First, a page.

Supporting Students with Disabilities During Covid

“There are times when we need to be firm. This is a time where we need to be as flexible as possible” - Michael Zwaagstra, Author of A Sage on the Stage: Common Sense Reflections on Teaching and Learning

In the United States, roughly 7 million students between the ages of 3 and 21 have special needs—also known as disabilities. Students with Disabilities (SWD) need to work harder to achieve the goals in their Individualized Education Programs (IEP). Coupled with the Coronavirus pandemic and school closures, educating SWD has become extremely challenging for all teachers. Such students need patience, time, and teachers who understand their needs and are willing to implement various teaching methods and strategies. When working with SWD, it is imperative to implement 4 basic steps to ensure students access their Free and Appropriate Public Education (FAPE) in a synchronous virtual setting using Remote-Live Instruction.

Maslow’s Hierarchy of Needs: Focus First on Basic Needs

Remember in college, when we all learned about Maslow’s five-tiered triangle of human needs? A quick synopsis tells us the needs lower in the hierarchy must be satisfied before individuals can attend to their higher needs. In order from bottom to top, the needs are: physiological, safety, belongingness and love, esteem, and self-actualization. It is important to understand that no learning will take place unless a student’s physiological and safety needs are being met. You can communicate with the parents of your younger students or speak directly to your older students and ensure their basic needs are being met. If they are not, then speak with your school’s administrative team so they can assist or connect them with local resources and community agencies that offer basic resources during this pandemic. Remember if we take care of Maslow's Hierarchy of Needs first then the individual can bloom.

Review the Individualized Education Plan (IEP)

The information provided in an IEP can provide teachers a deeper understanding of their student’s strengths and challenges. It lays out exactly how the school will help the student meet the goals on the IEP which will, in turn, improve academic achievement. Although schools had to shut down in March and were unable to hold IEP meetings to review its components for educating SWD in synchronous virtual settings, there is still pertinent information that could be transferred to the virtual setting. The IEP components that discuss how disabilities affect the students’ learning, their accommodations, and related services needed to access their education are extremely informative and can guide teachers to what actually “works” when working with SWD. In addition, the IEP is similar to a prescription given by a doctor in that it’s based on the individual students, it targets their learning needs, and ensures improvement upon their goals.

Provide the Equipment, Materials, & Support Needed to Access FAPE

It is necessary for SWD to have the equipment and materials needed for Remote-Live Instruction. This includes a laptop and textbooks for their classes. This also includes access to the internet, which may be provided to families through portable Wi-Fi devices. But none of this will make a difference if SWD or parents do not understand how to get onto their school’s designated online platform to receive their instruction. Teachers must ensure students and parents understand how, and when, to access the online platform. They must also have a phone number or email to contact if they have issues accessing and entering the Zoom rooms for Remote-Live Instruction.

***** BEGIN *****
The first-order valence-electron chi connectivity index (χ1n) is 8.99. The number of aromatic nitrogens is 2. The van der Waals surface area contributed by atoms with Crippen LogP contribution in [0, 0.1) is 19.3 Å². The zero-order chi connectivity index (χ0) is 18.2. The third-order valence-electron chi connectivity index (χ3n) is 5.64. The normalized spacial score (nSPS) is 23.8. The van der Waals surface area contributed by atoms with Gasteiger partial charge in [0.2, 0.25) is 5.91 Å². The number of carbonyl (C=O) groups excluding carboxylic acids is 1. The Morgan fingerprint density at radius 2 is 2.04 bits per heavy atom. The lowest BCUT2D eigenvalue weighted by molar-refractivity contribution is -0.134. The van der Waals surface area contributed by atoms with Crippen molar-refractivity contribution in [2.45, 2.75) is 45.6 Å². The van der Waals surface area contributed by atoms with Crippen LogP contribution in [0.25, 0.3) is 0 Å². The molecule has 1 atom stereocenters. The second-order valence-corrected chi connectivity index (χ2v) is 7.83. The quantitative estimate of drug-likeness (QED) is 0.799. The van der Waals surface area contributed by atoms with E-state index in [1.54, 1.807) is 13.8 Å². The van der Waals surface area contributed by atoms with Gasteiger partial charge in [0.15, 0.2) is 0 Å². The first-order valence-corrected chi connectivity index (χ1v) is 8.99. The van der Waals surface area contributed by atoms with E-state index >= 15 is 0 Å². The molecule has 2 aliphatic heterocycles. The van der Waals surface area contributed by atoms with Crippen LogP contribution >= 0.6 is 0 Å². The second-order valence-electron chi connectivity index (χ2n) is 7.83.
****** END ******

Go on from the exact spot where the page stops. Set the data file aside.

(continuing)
ASK FOR HELP! Teaching Students with Disabilities is not easy, but it is SO REWARDING!

Providing Specially Designed Instruction (SDI) in a classroom before the pandemic was challenging enough. However, trying to offer SDI virtually is even more challenging and frustrating. SDI is defined by the “Individual with Disabilities Education Act” (IDEA) as “adapting, as appropriate to the needs of an eligible child, the content, methodology, or delivery of instruction to address the unique needs of the child that result from the child’s disability and to ensure access of the child to the general curriculum, so that the child can meet the educational standards within the jurisdiction of the public agency that apply to all children.” 34 CFR §300.39(b)(3). Just to think, if it’s extremely challenging and frustrating to you, imagine how your students feel if you have not been able to provide steps 1-3. So, ASK FOR HELP! SDI is the unique combination of instruction, intervention, supplementary aids, accommodations, and other adaptations and support that the IEP team selects to ensure student growth. If you are a general education teacher, contact a special education teacher for guidance on what strategies work with your SWD. If you are a special education teacher, contact your school’s administration to review the IEP and discuss what strategies will work best during Remote-Live Instruction. In short, you should not be doing this alone!

In closing, this list could have easily been 100 steps or more, as working with SWD requires patience, organization, creativity, acceptance, and an intuitive and calming nature. So focus on the basics and build from there. Remember, as Ignacio Estrada once said, “If a child can’t learn the way we teach, maybe we should teach the way they learn.”

To hear more about this topic listen to Lily Salazar interview teacher and author of A Sage on the Stage: Common Sense Reflections on Teaching and Learning, Michael Zwaagstra on Teach the Way They Learn here.

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